A security system that will protect the Web server? Hackers will try to crack your site so you need to install and use tools to protect it.
Hosting a serious Web site is resource- and labor-intensive, as you can see from this list. (A hosting service looks better and better, doesn't it?)
If you try to host a site from a "consumer" ISP, make sure that your license agreement does not prohibit such activity. For example, many cable modem service providers explicitly prohibit you from hosting a Web site through your Internet access account.
Web sites are designed for people, and people don't like to deal with IP addresses. They much prefer working in letters and, even better, words that make some sort of sense to them. Because IP addresses are actually four series of numbers separated by periods, the two have a hard time getting together. That is where the domain name service (DNS) comes in. Basically, the DNS relates text that people use to the numbers that computers use. When someone enters a URL, the DNS server he uses translates the text he types into the literal IP address so he can move to that address.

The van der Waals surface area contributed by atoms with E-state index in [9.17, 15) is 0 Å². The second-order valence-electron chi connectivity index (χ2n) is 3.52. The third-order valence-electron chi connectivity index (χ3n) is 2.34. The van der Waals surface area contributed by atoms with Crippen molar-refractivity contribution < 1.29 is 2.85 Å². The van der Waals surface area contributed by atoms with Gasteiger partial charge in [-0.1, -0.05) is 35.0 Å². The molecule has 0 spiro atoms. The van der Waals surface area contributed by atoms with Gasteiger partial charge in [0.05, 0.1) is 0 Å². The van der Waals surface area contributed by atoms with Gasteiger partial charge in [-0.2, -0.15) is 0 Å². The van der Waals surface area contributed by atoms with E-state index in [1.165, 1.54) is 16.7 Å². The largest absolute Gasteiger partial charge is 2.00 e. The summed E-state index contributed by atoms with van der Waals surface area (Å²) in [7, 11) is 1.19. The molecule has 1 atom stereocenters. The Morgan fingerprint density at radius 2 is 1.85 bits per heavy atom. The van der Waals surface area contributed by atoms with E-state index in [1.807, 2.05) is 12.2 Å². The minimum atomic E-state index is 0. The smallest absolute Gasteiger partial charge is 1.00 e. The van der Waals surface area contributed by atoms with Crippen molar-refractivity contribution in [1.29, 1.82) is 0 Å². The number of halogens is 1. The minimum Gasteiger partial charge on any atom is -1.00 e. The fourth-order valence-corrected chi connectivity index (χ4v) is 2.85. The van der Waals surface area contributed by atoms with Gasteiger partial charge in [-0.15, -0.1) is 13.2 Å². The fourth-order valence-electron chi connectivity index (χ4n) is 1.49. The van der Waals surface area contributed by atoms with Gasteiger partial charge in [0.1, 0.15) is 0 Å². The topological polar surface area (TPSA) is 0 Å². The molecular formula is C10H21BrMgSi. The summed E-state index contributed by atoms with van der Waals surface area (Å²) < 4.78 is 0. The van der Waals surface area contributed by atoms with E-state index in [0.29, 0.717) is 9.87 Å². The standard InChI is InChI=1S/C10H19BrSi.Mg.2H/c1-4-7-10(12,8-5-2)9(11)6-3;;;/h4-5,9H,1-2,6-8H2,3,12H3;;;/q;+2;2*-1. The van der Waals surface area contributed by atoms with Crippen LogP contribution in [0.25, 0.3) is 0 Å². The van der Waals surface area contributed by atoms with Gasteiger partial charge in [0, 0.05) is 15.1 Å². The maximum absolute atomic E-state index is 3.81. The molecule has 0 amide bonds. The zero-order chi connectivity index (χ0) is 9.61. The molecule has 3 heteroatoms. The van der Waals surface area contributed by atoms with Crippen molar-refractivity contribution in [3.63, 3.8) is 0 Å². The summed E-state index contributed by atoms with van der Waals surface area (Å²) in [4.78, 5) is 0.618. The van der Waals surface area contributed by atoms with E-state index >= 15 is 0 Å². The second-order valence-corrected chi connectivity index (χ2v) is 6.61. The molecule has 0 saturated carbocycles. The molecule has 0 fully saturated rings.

For this to happen for your site, you must enter the domain you want to use and the IP address it is associated with. This process is called registering the domain name.
There are various ways to register your domain name (the easiest is to use a hosting service that also offers domain name registration). You can search the Web to find sites at which you can register a domain name. The fees you will pay vary depending on the length of time for which you register the name and the other services that are included.